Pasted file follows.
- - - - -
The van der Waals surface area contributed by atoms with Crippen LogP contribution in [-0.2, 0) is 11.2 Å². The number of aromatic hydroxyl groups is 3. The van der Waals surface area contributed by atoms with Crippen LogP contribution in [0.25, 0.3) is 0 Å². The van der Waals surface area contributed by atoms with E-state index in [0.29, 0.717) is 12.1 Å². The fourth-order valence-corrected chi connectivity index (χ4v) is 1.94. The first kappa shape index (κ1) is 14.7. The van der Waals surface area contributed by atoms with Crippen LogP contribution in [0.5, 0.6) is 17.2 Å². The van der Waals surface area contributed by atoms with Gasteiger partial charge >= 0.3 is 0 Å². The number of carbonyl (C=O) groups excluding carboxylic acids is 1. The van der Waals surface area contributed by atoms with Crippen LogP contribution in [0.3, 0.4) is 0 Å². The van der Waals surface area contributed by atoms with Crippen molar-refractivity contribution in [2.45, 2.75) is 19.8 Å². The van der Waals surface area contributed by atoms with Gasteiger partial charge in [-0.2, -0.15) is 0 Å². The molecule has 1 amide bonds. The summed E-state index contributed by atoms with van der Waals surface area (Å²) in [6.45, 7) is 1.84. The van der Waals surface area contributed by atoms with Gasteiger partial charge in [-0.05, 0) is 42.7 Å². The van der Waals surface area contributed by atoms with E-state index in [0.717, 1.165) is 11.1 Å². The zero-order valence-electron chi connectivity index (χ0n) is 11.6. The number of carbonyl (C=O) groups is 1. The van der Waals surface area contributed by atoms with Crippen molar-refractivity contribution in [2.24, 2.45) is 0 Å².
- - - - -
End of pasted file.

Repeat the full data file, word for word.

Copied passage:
The van der Waals surface area contributed by atoms with Crippen LogP contribution in [-0.2, 0) is 11.2 Å². The number of aromatic hydroxyl groups is 3. The van der Waals surface area contributed by atoms with Crippen LogP contribution in [0.25, 0.3) is 0 Å². The van der Waals surface area contributed by atoms with E-state index in [0.29, 0.717) is 12.1 Å². The fourth-order valence-corrected chi connectivity index (χ4v) is 1.94. The first kappa shape index (κ1) is 14.7. The van der Waals surface area contributed by atoms with Crippen LogP contribution in [0.5, 0.6) is 17.2 Å². The van der Waals surface area contributed by atoms with Gasteiger partial charge >= 0.3 is 0 Å². The number of carbonyl (C=O) groups excluding carboxylic acids is 1. The van der Waals surface area contributed by atoms with Crippen LogP contribution in [0.3, 0.4) is 0 Å². The van der Waals surface area contributed by atoms with Crippen molar-refractivity contribution in [2.45, 2.75) is 19.8 Å². The van der Waals surface area contributed by atoms with Gasteiger partial charge in [-0.2, -0.15) is 0 Å². The molecule has 1 amide bonds. The summed E-state index contributed by atoms with van der Waals surface area (Å²) in [6.45, 7) is 1.84. The van der Waals surface area contributed by atoms with Gasteiger partial charge in [-0.05, 0) is 42.7 Å². The van der Waals surface area contributed by atoms with E-state index in [0.717, 1.165) is 11.1 Å². The zero-order valence-electron chi connectivity index (χ0n) is 11.6. The number of carbonyl (C=O) groups is 1. The van der Waals surface area contributed by atoms with Crippen molar-refractivity contribution in [2.24, 2.45) is 0 Å².